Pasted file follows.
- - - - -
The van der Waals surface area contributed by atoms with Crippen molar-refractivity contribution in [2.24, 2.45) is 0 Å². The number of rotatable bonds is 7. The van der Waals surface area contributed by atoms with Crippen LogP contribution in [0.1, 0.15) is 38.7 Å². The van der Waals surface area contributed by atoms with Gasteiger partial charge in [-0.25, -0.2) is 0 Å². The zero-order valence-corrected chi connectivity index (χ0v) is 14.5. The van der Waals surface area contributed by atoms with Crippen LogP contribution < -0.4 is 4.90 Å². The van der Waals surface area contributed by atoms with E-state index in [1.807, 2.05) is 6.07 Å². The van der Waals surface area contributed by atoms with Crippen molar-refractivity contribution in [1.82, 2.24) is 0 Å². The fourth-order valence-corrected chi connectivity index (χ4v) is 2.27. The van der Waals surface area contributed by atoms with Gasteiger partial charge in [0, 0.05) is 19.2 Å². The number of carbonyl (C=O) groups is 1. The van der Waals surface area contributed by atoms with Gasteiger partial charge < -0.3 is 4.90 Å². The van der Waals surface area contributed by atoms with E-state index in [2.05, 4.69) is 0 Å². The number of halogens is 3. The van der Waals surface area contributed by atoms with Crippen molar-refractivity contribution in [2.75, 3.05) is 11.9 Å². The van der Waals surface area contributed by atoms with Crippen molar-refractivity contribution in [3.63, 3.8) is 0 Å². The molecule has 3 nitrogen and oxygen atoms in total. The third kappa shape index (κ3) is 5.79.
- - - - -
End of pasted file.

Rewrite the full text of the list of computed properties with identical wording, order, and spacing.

The van der Waals surface area contributed by atoms with Crippen molar-refractivity contribution in [2.24, 2.45) is 0 Å². The number of rotatable bonds is 7. The van der Waals surface area contributed by atoms with Crippen LogP contribution in [0.1, 0.15) is 38.7 Å². The van der Waals surface area contributed by atoms with Gasteiger partial charge in [-0.25, -0.2) is 0 Å². The zero-order valence-corrected chi connectivity index (χ0v) is 14.5. The van der Waals surface area contributed by atoms with Crippen LogP contribution < -0.4 is 4.90 Å². The van der Waals surface area contributed by atoms with E-state index in [1.807, 2.05) is 6.07 Å². The van der Waals surface area contributed by atoms with Crippen molar-refractivity contribution in [1.82, 2.24) is 0 Å². The fourth-order valence-corrected chi connectivity index (χ4v) is 2.27. The van der Waals surface area contributed by atoms with Gasteiger partial charge in [0, 0.05) is 19.2 Å². The number of carbonyl (C=O) groups is 1. The van der Waals surface area contributed by atoms with Gasteiger partial charge < -0.3 is 4.90 Å². The van der Waals surface area contributed by atoms with E-state index in [2.05, 4.69) is 0 Å². The number of halogens is 3. The van der Waals surface area contributed by atoms with Crippen molar-refractivity contribution in [2.75, 3.05) is 11.9 Å². The van der Waals surface area contributed by atoms with Crippen molar-refractivity contribution in [3.63, 3.8) is 0 Å². The molecule has 3 nitrogen and oxygen atoms in total. The third kappa shape index (κ3) is 5.79.